Simon Cooke, our Assistant Editor for Illustration and Book Design, holds B.A. and M.A. degrees (Birmingham), a doctorate from Exeter, and teaching qualifications from the Open University and the University of Leicester.
From 1986 until 2001 he was a tutor in adult education for the School of Continuing Studies, University of Birmingham, spending a good part of that time as the Director of Studies for the Certificate and Diploma programmes in Modern Art. Cooke has also worked as a lecturer and researcher for Coventry University and the University of Exeter, and as a vocational adviser. He is currently employed as a teacher specializing in sixth form studies in English language and literature in a faith school near Coventry.
Simon Cooke is the author of Illustrated Periodicals of the 1860s: Contexts and Collaborations (2010), and the co-editor, with Professor Paul Goldman, of two books of essays: Reading Victorian Illustration, 1855 –1875 (2012) and George Du Maurier: Illustrator, Author, Critic (2016), contributing to both volumes a chapter and introduction. Other chapters have been published in Pre-Raphaelite Masculinities (2014) and in a study of Le Fanu, Reflections in a Glass Darkly (2011).
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A member of several editorial panels, he has published a wide variety of articles on Victorian literature, art, and illustration. His essays have appeared in Dickens Studies Annual, Dickens Quarterly, Victorian Periodicals Review, Brontë Studies, The Private Library, VIJ, the Thomas Hardy Journal, The Wilkie Collins Journal, Le Fanu Studies, The Journal of Illustration, Studies in Illustration, and a number of others.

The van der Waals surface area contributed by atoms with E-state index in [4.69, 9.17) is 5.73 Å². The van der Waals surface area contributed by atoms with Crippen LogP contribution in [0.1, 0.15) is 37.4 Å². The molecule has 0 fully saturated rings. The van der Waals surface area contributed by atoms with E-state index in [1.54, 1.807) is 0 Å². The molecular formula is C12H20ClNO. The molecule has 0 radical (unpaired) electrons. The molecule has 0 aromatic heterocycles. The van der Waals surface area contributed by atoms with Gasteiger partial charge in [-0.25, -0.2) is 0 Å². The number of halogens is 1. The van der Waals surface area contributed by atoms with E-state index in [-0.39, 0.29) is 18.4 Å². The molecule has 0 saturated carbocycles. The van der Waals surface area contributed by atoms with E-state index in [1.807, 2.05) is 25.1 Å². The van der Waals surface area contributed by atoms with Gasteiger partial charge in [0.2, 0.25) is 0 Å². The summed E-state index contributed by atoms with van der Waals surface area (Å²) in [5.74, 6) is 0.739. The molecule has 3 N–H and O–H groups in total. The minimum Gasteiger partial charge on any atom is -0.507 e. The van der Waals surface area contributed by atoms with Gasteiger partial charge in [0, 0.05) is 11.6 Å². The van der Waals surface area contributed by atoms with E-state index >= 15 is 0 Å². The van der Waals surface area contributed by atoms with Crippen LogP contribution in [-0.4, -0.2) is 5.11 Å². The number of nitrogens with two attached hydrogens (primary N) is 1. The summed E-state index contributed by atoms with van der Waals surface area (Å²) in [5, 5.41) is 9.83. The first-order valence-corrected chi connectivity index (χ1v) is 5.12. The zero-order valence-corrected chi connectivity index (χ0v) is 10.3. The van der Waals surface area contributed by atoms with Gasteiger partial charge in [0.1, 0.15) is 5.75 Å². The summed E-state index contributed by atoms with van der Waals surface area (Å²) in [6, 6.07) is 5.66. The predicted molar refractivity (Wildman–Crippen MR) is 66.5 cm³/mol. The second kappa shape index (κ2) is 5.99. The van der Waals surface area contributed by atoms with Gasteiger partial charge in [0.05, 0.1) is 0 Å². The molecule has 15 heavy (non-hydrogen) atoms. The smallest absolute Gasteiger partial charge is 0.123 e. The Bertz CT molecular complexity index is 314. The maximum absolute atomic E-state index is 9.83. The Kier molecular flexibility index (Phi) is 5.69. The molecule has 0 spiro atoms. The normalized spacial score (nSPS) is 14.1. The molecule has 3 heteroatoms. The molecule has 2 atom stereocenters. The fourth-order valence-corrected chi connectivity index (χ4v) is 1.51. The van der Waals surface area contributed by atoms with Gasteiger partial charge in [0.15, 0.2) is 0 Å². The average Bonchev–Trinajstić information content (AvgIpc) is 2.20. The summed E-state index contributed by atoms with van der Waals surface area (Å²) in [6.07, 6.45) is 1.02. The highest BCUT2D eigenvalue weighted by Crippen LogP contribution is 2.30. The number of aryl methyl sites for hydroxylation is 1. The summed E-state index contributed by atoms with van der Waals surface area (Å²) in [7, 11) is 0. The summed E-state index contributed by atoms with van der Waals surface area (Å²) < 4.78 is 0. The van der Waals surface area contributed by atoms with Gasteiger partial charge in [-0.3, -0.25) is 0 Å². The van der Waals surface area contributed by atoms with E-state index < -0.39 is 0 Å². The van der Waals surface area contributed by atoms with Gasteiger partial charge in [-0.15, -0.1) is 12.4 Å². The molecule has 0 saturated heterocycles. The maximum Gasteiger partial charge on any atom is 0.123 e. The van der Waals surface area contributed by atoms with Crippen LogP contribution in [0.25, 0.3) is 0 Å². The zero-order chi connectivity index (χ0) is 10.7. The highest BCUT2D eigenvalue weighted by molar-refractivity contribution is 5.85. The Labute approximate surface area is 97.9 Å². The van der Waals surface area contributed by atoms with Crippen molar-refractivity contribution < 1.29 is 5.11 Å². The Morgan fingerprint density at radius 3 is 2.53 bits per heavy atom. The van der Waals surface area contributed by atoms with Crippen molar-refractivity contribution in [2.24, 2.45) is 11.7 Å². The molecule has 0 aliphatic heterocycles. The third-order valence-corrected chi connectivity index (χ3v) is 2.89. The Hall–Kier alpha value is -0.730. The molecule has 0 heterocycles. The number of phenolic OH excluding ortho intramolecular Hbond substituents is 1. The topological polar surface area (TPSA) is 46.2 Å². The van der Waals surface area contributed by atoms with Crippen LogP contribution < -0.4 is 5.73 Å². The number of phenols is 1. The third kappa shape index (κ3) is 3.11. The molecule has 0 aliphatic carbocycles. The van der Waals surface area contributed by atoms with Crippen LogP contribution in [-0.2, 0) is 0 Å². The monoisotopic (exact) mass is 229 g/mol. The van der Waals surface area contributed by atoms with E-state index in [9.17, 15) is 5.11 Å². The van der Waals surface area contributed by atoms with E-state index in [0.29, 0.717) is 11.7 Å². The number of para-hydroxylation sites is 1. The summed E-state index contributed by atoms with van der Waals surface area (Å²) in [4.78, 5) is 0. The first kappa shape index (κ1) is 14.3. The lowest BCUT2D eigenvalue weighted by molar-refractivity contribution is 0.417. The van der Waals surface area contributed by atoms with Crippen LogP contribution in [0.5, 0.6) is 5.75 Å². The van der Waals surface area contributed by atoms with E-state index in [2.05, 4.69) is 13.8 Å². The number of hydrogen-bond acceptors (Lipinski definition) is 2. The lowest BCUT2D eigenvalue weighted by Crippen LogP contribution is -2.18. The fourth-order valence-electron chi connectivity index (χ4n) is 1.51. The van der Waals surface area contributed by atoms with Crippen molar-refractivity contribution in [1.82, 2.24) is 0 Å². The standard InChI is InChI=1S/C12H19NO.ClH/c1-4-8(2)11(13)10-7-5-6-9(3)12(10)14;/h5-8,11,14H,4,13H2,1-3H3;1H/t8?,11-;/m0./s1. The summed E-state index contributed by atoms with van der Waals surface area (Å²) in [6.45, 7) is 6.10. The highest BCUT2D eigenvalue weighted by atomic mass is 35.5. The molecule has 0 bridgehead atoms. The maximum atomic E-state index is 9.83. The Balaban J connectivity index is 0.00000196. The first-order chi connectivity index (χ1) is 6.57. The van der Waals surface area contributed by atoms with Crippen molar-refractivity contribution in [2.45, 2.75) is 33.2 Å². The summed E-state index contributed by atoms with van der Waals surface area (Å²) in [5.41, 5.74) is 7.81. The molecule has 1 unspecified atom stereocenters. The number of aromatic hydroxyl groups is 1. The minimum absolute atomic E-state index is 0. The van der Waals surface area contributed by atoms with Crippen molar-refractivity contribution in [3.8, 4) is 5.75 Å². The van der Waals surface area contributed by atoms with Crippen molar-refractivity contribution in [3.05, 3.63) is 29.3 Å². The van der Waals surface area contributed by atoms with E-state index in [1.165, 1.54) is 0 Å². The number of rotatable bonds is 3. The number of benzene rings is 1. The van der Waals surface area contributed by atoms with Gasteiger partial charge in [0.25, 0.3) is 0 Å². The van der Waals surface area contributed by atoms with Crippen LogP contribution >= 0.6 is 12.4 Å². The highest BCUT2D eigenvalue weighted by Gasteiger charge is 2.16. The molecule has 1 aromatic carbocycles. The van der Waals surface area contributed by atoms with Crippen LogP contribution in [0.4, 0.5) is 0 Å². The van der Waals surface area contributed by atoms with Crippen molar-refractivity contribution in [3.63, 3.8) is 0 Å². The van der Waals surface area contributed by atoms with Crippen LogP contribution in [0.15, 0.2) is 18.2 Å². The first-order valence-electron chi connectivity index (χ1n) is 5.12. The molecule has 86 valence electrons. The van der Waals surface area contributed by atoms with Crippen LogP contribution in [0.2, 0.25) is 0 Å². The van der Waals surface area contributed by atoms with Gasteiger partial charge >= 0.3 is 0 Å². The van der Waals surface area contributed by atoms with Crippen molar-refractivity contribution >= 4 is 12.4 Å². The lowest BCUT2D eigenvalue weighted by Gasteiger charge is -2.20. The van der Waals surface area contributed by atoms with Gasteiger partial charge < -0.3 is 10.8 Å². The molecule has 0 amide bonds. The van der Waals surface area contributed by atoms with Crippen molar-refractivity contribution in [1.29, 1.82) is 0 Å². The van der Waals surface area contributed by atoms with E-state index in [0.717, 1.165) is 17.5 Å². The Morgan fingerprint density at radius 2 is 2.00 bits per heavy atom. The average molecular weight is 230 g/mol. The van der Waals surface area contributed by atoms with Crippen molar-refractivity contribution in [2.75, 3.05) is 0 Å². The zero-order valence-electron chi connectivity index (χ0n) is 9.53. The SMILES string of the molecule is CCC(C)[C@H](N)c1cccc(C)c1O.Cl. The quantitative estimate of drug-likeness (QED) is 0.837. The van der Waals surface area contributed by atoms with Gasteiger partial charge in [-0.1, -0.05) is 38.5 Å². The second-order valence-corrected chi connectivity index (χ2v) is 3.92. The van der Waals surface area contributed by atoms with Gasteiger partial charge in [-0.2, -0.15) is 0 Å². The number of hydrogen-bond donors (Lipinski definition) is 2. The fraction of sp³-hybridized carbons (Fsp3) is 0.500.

Cooke is a great collector of Victorian illustrated texts, and has a large library of firsts by Dickens and Thackeray, gift books, children's books, picture books, and periodicals of the 1860s. He uses this library as a primary source for his scholarship and has loaned rare works to a number of academic institutions.
His other interests include writing poetry; visiting ancient monuments (an interest that extends from Neolithic circles and tombs to castles and the great cathedrals); raising money for charity; and good food. He also has a developed knowledge of film; the son of the proprietor of an independent cinema, he grew up in ‘the culture of the moving image’, and was able to view the master movies from the projectionist’s side of the projector. Proud to be a Welsh borderer of mixed Welsh and English ancestry, his lineage is further enriched by the gene of a Spanish sailor who was abducted by Admiral Rodney and imprisoned in mid-Wales, where he settled and intermarried with the local Cymry, taking the name of Cadwallader .
Cooke most enjoys his time in the Marches to the west of Hereford, especially when he finds time to browse the second-hand and antiquarian bookshops of Hay-on-Wye. He has two small children, unexpected but delightful late arrivals, and still finds time to play tennis and football with them – when he isn’t exhausted.
Last modified 19 March 2016